- - Tuesday, July 24, 2012


Which China-related trade and offshoring outrage should be raising more American hackles? One that entails about $904,000 in merchandise that objectors sayshould be Made in the USA, not the PRC? Or one that last year alone artificially juiced nearly $280 billion worth of Chinese exports to the U.S. to the detriment of American-based competitors?

It sounds like a no-brainer. But Americans and their political system have fulminated almost entirely over the former, and in the process, they have revealed why widespread popular alarm about jobs and wealth moving to China and elsewhere overseas has produced so little official action.

The $904,000 brouhaha was triggered two weeks ago by the U.S. Olympic team’s Ralph Lauren-designed, Chinese-made dress uniforms. ABC News reported that figure as the value of the yacht-club ensembles the American contingent will wear at the games’ opening ceremonies.

Yet the $280-billion affront is practically unknown. A new study by Swiss economists indicates that’s the annual value of Chinese merchandise exports to the United States that Beijing subsidizes by rebating value-added taxes (VAT) paid by the companies that produce them. The result: major price advantages for fully 70 percent of the Chinese-made products sold in America for reasons completely unrelated to free-market forces, much less free trade.

According to the Swiss authors’ methodology, this scheme subsidized more than $1.3 trillion of China’s global exports in 2011. No doubt that’s why they call the practice “probably the largest ‘beggar thy neighbor’ protectionist policy in the world.”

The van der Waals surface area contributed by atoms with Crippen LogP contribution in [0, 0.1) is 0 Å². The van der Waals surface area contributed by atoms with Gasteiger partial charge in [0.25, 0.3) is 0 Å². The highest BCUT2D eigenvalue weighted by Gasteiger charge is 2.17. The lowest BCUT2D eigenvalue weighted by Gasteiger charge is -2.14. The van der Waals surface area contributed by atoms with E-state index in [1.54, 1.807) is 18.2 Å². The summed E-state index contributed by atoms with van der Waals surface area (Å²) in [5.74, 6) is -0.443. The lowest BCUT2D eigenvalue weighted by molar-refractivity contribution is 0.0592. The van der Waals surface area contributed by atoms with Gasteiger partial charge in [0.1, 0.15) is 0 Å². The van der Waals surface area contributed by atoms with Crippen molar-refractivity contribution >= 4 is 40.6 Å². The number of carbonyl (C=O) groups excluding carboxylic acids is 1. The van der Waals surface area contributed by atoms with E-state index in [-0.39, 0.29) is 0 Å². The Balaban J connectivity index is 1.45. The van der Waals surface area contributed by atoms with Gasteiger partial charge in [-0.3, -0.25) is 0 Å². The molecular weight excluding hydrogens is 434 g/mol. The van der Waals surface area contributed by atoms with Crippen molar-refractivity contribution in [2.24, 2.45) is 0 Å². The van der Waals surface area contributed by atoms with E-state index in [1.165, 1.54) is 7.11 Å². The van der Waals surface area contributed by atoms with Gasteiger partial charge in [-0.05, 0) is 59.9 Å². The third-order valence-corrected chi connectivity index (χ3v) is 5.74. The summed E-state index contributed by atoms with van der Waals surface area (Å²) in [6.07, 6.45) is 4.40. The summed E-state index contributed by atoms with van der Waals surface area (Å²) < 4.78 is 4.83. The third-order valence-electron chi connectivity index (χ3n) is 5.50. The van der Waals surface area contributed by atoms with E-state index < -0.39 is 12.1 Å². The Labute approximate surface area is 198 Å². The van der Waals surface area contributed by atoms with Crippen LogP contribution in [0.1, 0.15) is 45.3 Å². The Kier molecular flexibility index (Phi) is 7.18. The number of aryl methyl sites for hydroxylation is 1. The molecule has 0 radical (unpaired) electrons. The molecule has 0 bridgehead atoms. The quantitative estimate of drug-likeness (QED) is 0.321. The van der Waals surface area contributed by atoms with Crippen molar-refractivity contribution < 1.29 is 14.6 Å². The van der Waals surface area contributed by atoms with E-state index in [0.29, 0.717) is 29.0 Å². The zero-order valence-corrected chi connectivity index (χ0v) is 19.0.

Yet the gargantuan U.S. figure (based on America’s purchases of one-fourth of China’s total goods exports each year) may not tell even half the story. The study apparently didn’t measure the value of U.S. goods shut out of the Chinese market by the same VAT system. Because all products to be consumed in VAT countries receive such levies, imports from VAT-less America carry this Chinese tax burden as well as the U.S. tax system’s full burden. The VAT rebates, however, liberate Chinese exporters from most Chinese taxes, and the U.S. tariffs they face typically are marginal at best.

Nor is China the sole offender. At last count, 177 U.S. trade competitors employed VATs. When those countries trade with each other, the discriminatory VAT effects tend to be neutralized. But as in the China case, VAT-less America’s commerce with any of them gets hit coming and going.

Trade lawyer Terence P. Stewart, a pioneer in researching VAT trade effects, estimated that these policies generated more than 56 percent of America’s immense $646 billion trade deficit in goods in 2010 — a persistent shortfall that keeps weakening the nation’s already anemic economic recovery. And China’s VAT system was responsible for more than 17 percent of those losses.

Even worse, VAT-related damage has been inflicted for decades. Yet although the news on the Olympic uniforms sparked an uproar and demands for immediate fixes, especially on Capitol Hill, longer-standing VAT complaints by numerous domestic manufacturers have sparked mainly yawns. In 2007, congressional briefings by U.S. Business and Industry Council President Kevin L. Kearns helped produce a promising legislative solution. But even many sympathetic lawmakers balked, and two subsequent versions fared little better.

More encouraging is the Commerce Department’s June decision to count VAT rebates when calculating duties on dumped imports from non-market economies like China. But such trade-law-based approaches are inherently piecemeal and reactive, and this one may be overturned by the World Trade Organization’s VAT-using majority.

Obviously, the China and broader trade-policy overhaul needed to stem and reverse offshoring faces many obstacles — especially the clout of multinational companies that supply America from abroad and thus benefit at the domestic economy’s expense from foreign subsidies like VAT rebates. But the Olympics and VAT episodes reveal that the priorities of many avowed offshoring critics need overhauling, too.

Alan Tonelson is a research fellow at the U.S. Business and Industry Council, a national business organization whose nearly 2,000 members are mainly small- and medium-sized domestic manufacturers. Author of “The Race to the Bottom,” Mr. Tonelson also is a contributor to the council’s website, www.AmericanEconomicAlert.org.

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